Bush picks Yucca for nuclear waste

Questions remain about safety of site in Nevada mountain

February 16, 2002|By Mike Adams | Mike Adams,SUN NATIONAL STAFF

YUCCA MOUNTAIN, Nev. - President Bush picked a 1,200-foot-tall, flat-topped volcanic ridge yesterday as the site to entomb up to 77,000 tons of highly radioactive nuclear waste now piling up at 131 commercial, military and research reactors around the country.

Bush, who announced his decision in a letter to Congress, said, "Proceeding with the repository program is necessary to protect public safety, health, and the nation's security because successful completion of this project would isolate in a geologic repository at a remote location highly radioactive materials now scattered throughout the nation."

The desolate site 90 miles northwest of Las Vegas could begin receiving the waste - some of which will remain deadly for more than 10,000 years - as early as 2010. About $4.5 billion has been spent on excavating and testing the site during the past two decades.

Sen. Harry Reid, a Nevada Democrat and the No. 2 ranking senator, anticipating the selection of Yucca Mountain, denounced Bush's action as "a hasty, poor and indefensible decision" when "the science does not yet exist" to ensure that the wastes can be contained for thousands of years.

Critics say that water seeping through the site will erode the metal containers in which the waste will be stored, and that the volcanic rock has multiple fractures that will allow radiation to escape.

Bush called his recommendation of the site "the culmination of two decades of intense scientific scrutiny involving application of an array of scientific and technical disciplines."

"The claims that we haven't studied this enough are a little distorted," said Energy Secretary Spencer Abraham, who recommended selection of the site to Bush in a letter Thursday.

Nevada's governor, Kenny Guinn, a Republican, is expected to formally object to Bush's selection of the site. That action would shift the decision to Congress, which will have 90 days to vote on it. If both houses of Congress approve the plan by a majority vote, the Energy Department will have 90 days to submit a license application to the Nuclear Regulatory Commission.

If the project moves forward, Yucca Mountain will become a $58 billion temple honoring the survival of commercial nuclear power in this country, which is the nation's second-largest source of energy after coal and generates about 2,000 tons of waste a year.

If the plan stalls, Yucca Mountain could become the mausoleum in which the industry is buried.

No new U.S. nuclear plants have been built since the 1979 accident at Three Mile Island. And none is likely to be built until a permanent home is found for the spent fuel.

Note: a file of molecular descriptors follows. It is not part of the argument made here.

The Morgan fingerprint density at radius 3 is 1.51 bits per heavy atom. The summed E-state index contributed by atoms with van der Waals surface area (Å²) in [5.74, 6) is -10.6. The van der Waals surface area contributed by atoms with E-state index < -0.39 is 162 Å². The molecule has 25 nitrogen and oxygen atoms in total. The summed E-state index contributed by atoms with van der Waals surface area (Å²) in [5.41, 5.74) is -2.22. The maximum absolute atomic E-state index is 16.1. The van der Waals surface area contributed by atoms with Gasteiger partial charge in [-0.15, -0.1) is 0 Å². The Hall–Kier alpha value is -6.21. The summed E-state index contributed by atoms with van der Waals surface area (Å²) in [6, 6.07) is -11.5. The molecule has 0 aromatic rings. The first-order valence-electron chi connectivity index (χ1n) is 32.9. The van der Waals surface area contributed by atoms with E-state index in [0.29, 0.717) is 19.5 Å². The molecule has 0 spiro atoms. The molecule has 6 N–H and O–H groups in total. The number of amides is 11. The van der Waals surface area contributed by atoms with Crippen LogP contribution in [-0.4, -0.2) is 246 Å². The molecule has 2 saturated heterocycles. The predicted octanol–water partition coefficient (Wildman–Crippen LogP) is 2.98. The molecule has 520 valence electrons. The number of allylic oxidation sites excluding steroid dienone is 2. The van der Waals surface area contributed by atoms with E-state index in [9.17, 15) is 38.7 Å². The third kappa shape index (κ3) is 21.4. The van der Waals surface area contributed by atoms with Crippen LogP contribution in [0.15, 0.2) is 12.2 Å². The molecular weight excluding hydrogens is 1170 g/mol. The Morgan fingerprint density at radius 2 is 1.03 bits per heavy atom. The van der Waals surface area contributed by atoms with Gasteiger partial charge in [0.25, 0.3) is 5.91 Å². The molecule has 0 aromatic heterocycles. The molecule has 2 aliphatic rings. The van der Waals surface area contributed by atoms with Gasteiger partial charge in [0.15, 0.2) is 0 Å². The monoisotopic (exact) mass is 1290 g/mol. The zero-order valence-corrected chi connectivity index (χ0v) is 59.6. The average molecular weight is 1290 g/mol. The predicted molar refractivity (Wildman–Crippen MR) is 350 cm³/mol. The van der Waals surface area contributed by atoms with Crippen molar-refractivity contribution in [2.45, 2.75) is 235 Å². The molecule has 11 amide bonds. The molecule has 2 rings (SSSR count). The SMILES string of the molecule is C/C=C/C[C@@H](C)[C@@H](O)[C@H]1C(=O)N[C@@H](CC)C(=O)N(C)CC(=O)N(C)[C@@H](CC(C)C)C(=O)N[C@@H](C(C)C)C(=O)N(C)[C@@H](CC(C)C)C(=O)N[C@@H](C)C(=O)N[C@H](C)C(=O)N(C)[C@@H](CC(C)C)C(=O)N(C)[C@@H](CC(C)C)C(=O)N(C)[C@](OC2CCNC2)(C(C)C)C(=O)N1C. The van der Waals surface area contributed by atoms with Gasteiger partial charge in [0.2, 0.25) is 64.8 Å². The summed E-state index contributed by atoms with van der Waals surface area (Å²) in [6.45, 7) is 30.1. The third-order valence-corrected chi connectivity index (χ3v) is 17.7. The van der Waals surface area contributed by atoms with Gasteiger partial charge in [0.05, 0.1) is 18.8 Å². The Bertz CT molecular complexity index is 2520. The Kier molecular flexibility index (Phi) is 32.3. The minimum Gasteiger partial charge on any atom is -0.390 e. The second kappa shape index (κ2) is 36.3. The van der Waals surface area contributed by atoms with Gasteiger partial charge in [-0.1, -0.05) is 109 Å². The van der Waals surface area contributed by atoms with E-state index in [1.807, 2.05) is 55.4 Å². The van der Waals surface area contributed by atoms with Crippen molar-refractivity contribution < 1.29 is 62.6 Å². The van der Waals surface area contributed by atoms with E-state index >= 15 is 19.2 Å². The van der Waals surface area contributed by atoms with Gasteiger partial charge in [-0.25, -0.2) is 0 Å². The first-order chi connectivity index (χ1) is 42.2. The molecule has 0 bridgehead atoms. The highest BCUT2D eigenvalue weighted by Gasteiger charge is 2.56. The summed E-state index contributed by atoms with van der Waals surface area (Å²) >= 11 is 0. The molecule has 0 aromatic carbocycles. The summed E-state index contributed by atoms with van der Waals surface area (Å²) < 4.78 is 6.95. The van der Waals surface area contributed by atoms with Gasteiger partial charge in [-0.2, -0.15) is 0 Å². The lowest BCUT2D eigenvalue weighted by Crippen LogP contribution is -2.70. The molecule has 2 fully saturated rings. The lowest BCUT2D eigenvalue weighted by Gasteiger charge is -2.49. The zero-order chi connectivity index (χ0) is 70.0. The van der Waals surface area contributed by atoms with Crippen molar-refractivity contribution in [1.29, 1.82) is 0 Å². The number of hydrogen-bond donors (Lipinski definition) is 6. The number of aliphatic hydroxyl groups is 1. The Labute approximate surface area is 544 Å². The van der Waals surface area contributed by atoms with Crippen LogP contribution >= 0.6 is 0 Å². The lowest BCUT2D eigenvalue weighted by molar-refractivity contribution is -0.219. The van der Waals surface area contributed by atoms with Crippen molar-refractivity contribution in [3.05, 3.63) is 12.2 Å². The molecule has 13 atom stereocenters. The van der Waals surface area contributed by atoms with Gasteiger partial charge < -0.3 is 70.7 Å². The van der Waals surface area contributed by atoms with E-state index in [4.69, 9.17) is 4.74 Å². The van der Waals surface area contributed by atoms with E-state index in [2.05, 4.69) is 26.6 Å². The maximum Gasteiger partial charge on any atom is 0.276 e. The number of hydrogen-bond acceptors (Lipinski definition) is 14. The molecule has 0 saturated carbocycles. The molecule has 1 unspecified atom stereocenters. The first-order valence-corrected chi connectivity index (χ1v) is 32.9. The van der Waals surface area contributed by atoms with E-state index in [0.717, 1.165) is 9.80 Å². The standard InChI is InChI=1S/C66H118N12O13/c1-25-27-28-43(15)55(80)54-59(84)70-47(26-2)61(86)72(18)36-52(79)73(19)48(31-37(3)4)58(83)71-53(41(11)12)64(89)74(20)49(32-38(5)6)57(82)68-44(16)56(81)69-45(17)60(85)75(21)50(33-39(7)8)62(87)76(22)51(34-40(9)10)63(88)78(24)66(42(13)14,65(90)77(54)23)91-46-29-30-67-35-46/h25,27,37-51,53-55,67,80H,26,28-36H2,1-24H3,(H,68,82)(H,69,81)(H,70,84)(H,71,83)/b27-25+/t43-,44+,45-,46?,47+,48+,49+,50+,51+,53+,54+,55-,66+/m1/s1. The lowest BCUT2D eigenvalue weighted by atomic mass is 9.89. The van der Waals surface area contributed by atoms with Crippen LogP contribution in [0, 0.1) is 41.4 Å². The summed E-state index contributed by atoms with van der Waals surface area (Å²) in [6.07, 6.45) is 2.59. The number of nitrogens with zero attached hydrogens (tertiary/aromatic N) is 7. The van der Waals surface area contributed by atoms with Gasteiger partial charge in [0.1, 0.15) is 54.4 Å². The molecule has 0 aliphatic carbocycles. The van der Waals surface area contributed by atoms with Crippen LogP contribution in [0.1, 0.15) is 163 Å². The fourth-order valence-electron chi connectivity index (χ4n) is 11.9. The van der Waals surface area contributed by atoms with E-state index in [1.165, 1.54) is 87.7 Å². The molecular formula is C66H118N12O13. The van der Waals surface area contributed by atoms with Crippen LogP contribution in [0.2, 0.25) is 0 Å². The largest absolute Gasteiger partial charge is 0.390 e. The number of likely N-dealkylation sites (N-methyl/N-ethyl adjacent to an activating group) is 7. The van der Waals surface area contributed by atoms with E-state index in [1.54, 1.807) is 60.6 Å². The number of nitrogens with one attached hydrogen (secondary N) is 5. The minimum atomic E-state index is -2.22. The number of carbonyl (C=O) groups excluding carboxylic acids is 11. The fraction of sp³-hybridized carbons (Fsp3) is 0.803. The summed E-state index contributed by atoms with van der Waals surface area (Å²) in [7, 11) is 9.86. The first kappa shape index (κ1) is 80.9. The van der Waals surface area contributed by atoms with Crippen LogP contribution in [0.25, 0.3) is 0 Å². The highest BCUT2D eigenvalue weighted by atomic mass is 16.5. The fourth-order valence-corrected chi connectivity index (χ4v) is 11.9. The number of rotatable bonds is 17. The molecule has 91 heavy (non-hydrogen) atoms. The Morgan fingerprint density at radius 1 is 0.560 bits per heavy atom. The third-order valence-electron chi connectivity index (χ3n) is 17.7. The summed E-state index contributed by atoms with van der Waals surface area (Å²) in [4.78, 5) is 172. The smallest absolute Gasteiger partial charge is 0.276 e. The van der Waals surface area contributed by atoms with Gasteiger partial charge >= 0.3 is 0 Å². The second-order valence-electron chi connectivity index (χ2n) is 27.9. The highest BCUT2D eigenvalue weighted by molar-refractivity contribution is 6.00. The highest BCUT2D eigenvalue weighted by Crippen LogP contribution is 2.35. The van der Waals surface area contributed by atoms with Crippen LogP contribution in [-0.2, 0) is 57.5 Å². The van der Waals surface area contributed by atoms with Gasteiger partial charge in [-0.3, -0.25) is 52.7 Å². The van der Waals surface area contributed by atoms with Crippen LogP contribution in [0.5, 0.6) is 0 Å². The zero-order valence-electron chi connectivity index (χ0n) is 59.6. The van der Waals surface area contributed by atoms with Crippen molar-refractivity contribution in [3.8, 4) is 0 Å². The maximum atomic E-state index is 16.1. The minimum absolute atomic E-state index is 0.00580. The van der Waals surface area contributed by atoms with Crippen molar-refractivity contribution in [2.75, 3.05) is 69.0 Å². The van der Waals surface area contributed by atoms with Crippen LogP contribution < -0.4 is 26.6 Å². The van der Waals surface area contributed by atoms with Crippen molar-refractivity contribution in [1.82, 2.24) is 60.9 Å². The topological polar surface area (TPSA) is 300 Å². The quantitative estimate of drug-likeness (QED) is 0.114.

Congress directed the Energy Department to begin removing the nuclear waste to Yucca Mountain four years ago. But the plan fell behind schedule, and some utilities are suing the government for breaching its obligation. The potential liability of the lawsuits exceeds $50 billion.

The nuclear waste will be stored about 1,000 feet beneath the mountain's surface and 1,000 feet above the water table. Scientists have used an exploratory tunnel to conduct geohydrology studies to determine how water moves through the mountain and to assess the likelihood that it would seep into the area where the nuclear waste would be stored and into the ground water below.

Tests show that if radioactive contaminants escape from the tunnel, it would take about 300 years for them to enter the water table, and about another 1,000 for them to contaminate well water in Armagosa Valley, a community with a population of 1,400, about 20 miles south of Yucca Mountain.

Preventing contamination of the water table is one of the biggest concerns of the scientists working on the project. And one of their biggest headaches is the possibility that water will accumulate inside the repository.

It rains only about seven inches a year here, but the mountain's rock - compacted volcanic ash formed 13 million years ago - has more water than expected.

Scientists originally thought the rock would serve as a natural barrier to prevent the leakage of radioactive materials. But studies have shown that some of the rock is fractured and radioactive contaminants could escape during the thousands of years it will take for the waste to decay to non-threatening levels.

The Energy Department is also studying seven small, inactive volcanoes near Yucca Mountain, but its officials say the odds of any one of them erupting during the next 10,000 years are one in 70 million.

The potential repository sits between two inactive earthquake faults. There has been seismic activity in the area as recently as few years ago, but government geologists are quick to point out that seismic activity causes more damage above ground than below. They do not believe a quake would have an impact on the radioactive materials

The plan now calls for loading the nuclear material into "packages" made of a highly corrosion-resistant, nickel-based metal called Alloy 22, with an inner layer of stainless steel.

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